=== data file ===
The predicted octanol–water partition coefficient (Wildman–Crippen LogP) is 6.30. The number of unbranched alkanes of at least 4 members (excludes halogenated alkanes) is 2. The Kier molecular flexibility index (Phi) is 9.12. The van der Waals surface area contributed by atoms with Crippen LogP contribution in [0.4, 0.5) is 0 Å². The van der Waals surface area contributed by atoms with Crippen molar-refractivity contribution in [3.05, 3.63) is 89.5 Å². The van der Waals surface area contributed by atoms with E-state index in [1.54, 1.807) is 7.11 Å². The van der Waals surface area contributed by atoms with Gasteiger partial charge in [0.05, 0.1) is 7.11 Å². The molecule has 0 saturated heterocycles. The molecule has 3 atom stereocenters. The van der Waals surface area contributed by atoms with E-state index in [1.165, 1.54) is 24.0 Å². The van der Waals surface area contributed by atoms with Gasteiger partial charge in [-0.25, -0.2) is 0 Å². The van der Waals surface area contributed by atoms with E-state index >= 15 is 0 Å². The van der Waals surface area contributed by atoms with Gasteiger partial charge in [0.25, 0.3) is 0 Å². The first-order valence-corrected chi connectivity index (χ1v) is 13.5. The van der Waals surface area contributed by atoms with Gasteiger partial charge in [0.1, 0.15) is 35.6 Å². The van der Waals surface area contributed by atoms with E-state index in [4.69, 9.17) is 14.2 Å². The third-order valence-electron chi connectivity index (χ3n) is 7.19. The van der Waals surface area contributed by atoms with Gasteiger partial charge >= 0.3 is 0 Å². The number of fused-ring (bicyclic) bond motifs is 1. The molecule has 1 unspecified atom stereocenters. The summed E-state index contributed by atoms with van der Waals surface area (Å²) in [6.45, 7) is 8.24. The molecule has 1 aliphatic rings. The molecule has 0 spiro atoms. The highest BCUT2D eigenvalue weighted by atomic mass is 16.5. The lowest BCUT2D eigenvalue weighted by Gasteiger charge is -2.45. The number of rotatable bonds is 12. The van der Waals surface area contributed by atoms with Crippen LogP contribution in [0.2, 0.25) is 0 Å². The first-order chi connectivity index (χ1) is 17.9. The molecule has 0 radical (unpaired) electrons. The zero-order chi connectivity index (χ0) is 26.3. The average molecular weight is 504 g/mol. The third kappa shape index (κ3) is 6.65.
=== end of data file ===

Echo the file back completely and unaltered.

The predicted octanol–water partition coefficient (Wildman–Crippen LogP) is 6.30. The number of unbranched alkanes of at least 4 members (excludes halogenated alkanes) is 2. The Kier molecular flexibility index (Phi) is 9.12. The van der Waals surface area contributed by atoms with Crippen LogP contribution in [0.4, 0.5) is 0 Å². The van der Waals surface area contributed by atoms with Crippen molar-refractivity contribution in [3.05, 3.63) is 89.5 Å². The van der Waals surface area contributed by atoms with E-state index in [1.54, 1.807) is 7.11 Å². The van der Waals surface area contributed by atoms with Gasteiger partial charge in [0.05, 0.1) is 7.11 Å². The molecule has 0 saturated heterocycles. The molecule has 3 atom stereocenters. The van der Waals surface area contributed by atoms with E-state index in [1.165, 1.54) is 24.0 Å². The van der Waals surface area contributed by atoms with Gasteiger partial charge in [-0.25, -0.2) is 0 Å². The van der Waals surface area contributed by atoms with E-state index >= 15 is 0 Å². The van der Waals surface area contributed by atoms with Gasteiger partial charge in [0.25, 0.3) is 0 Å². The first-order valence-corrected chi connectivity index (χ1v) is 13.5. The van der Waals surface area contributed by atoms with Gasteiger partial charge in [0.1, 0.15) is 35.6 Å². The van der Waals surface area contributed by atoms with E-state index in [4.69, 9.17) is 14.2 Å². The third-order valence-electron chi connectivity index (χ3n) is 7.19. The van der Waals surface area contributed by atoms with Gasteiger partial charge >= 0.3 is 0 Å². The number of fused-ring (bicyclic) bond motifs is 1. The molecule has 1 unspecified atom stereocenters. The summed E-state index contributed by atoms with van der Waals surface area (Å²) in [6.45, 7) is 8.24. The molecule has 1 aliphatic rings. The molecule has 0 spiro atoms. The highest BCUT2D eigenvalue weighted by atomic mass is 16.5. The lowest BCUT2D eigenvalue weighted by Gasteiger charge is -2.45. The number of rotatable bonds is 12. The van der Waals surface area contributed by atoms with Crippen LogP contribution in [0.2, 0.25) is 0 Å². The first-order chi connectivity index (χ1) is 17.9. The molecule has 0 radical (unpaired) electrons. The zero-order chi connectivity index (χ0) is 26.3. The average molecular weight is 504 g/mol. The third kappa shape index (κ3) is 6.65.